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Markets may be too optimistic about eurozone QE tapering
Yet again, last week, the macro-economy and international financial flows were in the limelight, rather than businesses, which are the midst of earnings reporting.
 
In terms of the macro-economy, the €uro/USD parity flirted with an exchange rate of USD1.25/€1. This came as a surprise as it was not generally believed by strategists that it would be reached until the end of the year after the ECB had stated its plans for gradually “tapering” the QE programme. As so often, the market clearly interpreted Mario Draghi’s words very optimistically. In fact, they are so optimistic that they consider that the eurozone has virtually sorted out its problems.
 
We recall that markets are good at preparing for crises, so much so that they may see one when it does not exist.
 
So, whether they are in a state of euphoria, or because they are tired of seeing the zone bogged down in the last 10 years, they may believe that we are leaving the QE programme earlier than in fact is the case.
 
Although markets are supposed to reflect their national economy, they also act as economic agents in the ST. If the markets believe that the eurozone will return to solid growth owing to the QE and that the ECB will easily be able to adopt a more restrictive policy, they can curtail the process via the exchange rate. This makes the ECB head’s task more difficult. He can easily extend the bond purchases. But France has a serious trade deficit and the eurozone accounts for 60% of exports, so it is not so easy here. But maybe they will act on current drivers in the eurozone, such as Germany: it is clearly  not in Germany’s interests to have a strong euro because it could lose orders in emerging countries or the USA.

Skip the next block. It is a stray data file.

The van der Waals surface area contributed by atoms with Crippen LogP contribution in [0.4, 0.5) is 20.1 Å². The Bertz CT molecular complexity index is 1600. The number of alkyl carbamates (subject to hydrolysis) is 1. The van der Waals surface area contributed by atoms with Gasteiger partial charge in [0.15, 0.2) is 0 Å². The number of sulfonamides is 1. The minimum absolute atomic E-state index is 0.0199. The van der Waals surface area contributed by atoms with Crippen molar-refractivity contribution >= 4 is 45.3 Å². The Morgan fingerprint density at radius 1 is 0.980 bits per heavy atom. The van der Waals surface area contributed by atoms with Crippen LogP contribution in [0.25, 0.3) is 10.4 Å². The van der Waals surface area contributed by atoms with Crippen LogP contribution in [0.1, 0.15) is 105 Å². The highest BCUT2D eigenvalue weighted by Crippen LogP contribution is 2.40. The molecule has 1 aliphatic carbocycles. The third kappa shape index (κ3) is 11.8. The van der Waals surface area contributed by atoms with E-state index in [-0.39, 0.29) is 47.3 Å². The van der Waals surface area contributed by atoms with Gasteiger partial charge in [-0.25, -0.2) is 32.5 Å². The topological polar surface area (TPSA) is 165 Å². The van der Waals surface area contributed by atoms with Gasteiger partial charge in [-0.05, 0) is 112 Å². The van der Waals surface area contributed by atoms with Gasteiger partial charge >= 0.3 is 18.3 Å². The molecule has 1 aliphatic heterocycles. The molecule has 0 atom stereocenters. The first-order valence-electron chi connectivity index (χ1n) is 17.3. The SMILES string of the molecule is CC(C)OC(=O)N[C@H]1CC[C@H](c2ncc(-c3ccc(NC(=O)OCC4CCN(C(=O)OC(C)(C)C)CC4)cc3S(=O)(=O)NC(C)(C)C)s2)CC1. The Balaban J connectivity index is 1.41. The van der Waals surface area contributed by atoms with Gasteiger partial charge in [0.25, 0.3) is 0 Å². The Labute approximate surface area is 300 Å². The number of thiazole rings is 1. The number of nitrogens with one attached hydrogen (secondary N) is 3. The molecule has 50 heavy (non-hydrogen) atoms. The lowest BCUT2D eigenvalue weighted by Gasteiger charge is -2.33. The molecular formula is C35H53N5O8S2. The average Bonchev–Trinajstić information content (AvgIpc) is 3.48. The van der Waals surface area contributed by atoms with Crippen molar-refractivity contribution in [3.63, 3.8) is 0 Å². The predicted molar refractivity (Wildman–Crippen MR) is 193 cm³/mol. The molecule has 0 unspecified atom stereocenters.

We summarise our update on the €uro/USD parity in four points:
 
  1. Whatever the ECB chief says, the ECB should pay attention to the euro/dollar parity and adjust its policy on the basis of the exchange rate.  Although the central bankers and heads of governments meeting at Davos usually talk about free exchange and advocate “currency peace”, they are really playing poker.  Short of ammunition, they try to ensure that their respective nations remain competitive so value their currency at the lowest level acceptable. At least Donald Trump is frank and goes to the point: America comes first, so last week, he stated that he wanted to impose a few additional customs barriers.